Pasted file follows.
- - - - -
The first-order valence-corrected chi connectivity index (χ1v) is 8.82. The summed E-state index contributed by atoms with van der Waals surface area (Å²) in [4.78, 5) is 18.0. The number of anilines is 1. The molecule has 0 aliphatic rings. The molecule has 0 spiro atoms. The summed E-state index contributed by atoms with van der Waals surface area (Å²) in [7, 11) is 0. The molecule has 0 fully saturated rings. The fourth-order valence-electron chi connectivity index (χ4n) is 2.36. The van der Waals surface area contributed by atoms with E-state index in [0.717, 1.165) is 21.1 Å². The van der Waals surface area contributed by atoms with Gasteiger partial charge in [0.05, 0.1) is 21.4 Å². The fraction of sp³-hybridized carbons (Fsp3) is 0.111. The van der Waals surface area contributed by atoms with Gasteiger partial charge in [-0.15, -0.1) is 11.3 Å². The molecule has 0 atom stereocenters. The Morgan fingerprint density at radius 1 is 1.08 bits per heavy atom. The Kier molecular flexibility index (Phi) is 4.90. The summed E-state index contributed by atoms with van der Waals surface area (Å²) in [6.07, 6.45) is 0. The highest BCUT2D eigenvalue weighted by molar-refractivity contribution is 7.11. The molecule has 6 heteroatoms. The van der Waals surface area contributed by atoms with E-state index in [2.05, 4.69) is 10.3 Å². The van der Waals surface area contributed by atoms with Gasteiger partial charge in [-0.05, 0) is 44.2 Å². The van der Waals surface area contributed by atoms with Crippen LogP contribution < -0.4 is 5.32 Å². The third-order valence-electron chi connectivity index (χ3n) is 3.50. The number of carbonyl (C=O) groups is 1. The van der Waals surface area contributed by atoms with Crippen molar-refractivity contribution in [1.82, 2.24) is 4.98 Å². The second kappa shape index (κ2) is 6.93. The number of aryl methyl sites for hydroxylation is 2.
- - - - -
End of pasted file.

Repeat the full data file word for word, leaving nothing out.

The first-order valence-corrected chi connectivity index (χ1v) is 8.82. The summed E-state index contributed by atoms with van der Waals surface area (Å²) in [4.78, 5) is 18.0. The number of anilines is 1. The molecule has 0 aliphatic rings. The molecule has 0 spiro atoms. The summed E-state index contributed by atoms with van der Waals surface area (Å²) in [7, 11) is 0. The molecule has 0 fully saturated rings. The fourth-order valence-electron chi connectivity index (χ4n) is 2.36. The van der Waals surface area contributed by atoms with E-state index in [0.717, 1.165) is 21.1 Å². The van der Waals surface area contributed by atoms with Gasteiger partial charge in [0.05, 0.1) is 21.4 Å². The fraction of sp³-hybridized carbons (Fsp3) is 0.111. The van der Waals surface area contributed by atoms with Gasteiger partial charge in [-0.15, -0.1) is 11.3 Å². The molecule has 0 atom stereocenters. The Morgan fingerprint density at radius 1 is 1.08 bits per heavy atom. The Kier molecular flexibility index (Phi) is 4.90. The summed E-state index contributed by atoms with van der Waals surface area (Å²) in [6.07, 6.45) is 0. The highest BCUT2D eigenvalue weighted by molar-refractivity contribution is 7.11. The molecule has 6 heteroatoms. The van der Waals surface area contributed by atoms with E-state index in [2.05, 4.69) is 10.3 Å². The van der Waals surface area contributed by atoms with Gasteiger partial charge in [-0.05, 0) is 44.2 Å². The van der Waals surface area contributed by atoms with Crippen LogP contribution < -0.4 is 5.32 Å². The third-order valence-electron chi connectivity index (χ3n) is 3.50. The number of carbonyl (C=O) groups is 1. The van der Waals surface area contributed by atoms with Crippen molar-refractivity contribution in [1.82, 2.24) is 4.98 Å². The second kappa shape index (κ2) is 6.93. The number of aryl methyl sites for hydroxylation is 2.